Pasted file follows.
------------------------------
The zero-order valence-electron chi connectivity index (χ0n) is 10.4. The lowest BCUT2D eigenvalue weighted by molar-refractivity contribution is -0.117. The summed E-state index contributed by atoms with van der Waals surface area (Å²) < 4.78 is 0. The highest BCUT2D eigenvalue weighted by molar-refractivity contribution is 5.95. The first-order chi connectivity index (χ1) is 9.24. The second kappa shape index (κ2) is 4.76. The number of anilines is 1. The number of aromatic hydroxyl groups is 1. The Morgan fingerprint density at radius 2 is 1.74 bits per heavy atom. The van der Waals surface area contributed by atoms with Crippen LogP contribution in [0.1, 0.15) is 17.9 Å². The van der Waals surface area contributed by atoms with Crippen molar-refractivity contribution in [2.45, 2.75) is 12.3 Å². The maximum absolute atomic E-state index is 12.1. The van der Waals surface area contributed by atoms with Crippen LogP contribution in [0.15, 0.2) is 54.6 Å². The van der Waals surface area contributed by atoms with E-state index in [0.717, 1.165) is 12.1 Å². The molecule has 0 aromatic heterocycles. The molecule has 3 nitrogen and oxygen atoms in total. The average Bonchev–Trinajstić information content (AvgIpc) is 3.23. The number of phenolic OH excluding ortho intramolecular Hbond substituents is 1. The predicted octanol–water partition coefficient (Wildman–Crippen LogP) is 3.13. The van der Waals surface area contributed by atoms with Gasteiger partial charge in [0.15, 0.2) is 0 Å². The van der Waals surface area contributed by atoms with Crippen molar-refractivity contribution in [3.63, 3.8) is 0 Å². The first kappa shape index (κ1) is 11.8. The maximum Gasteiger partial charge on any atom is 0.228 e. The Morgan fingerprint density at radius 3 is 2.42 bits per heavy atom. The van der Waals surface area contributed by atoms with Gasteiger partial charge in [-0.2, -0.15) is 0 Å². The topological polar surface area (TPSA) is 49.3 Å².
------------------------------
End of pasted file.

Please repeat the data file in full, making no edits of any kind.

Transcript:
The zero-order valence-electron chi connectivity index (χ0n) is 10.4. The lowest BCUT2D eigenvalue weighted by molar-refractivity contribution is -0.117. The summed E-state index contributed by atoms with van der Waals surface area (Å²) < 4.78 is 0. The highest BCUT2D eigenvalue weighted by molar-refractivity contribution is 5.95. The first-order chi connectivity index (χ1) is 9.24. The second kappa shape index (κ2) is 4.76. The number of anilines is 1. The number of aromatic hydroxyl groups is 1. The Morgan fingerprint density at radius 2 is 1.74 bits per heavy atom. The van der Waals surface area contributed by atoms with Crippen LogP contribution in [0.1, 0.15) is 17.9 Å². The van der Waals surface area contributed by atoms with Crippen molar-refractivity contribution in [2.45, 2.75) is 12.3 Å². The maximum absolute atomic E-state index is 12.1. The van der Waals surface area contributed by atoms with Crippen LogP contribution in [0.15, 0.2) is 54.6 Å². The van der Waals surface area contributed by atoms with E-state index in [0.717, 1.165) is 12.1 Å². The molecule has 0 aromatic heterocycles. The molecule has 3 nitrogen and oxygen atoms in total. The average Bonchev–Trinajstić information content (AvgIpc) is 3.23. The number of phenolic OH excluding ortho intramolecular Hbond substituents is 1. The predicted octanol–water partition coefficient (Wildman–Crippen LogP) is 3.13. The van der Waals surface area contributed by atoms with Gasteiger partial charge in [0.15, 0.2) is 0 Å². The van der Waals surface area contributed by atoms with Crippen molar-refractivity contribution in [3.63, 3.8) is 0 Å². The first kappa shape index (κ1) is 11.8. The maximum Gasteiger partial charge on any atom is 0.228 e. The Morgan fingerprint density at radius 3 is 2.42 bits per heavy atom. The van der Waals surface area contributed by atoms with Gasteiger partial charge in [-0.2, -0.15) is 0 Å². The topological polar surface area (TPSA) is 49.3 Å².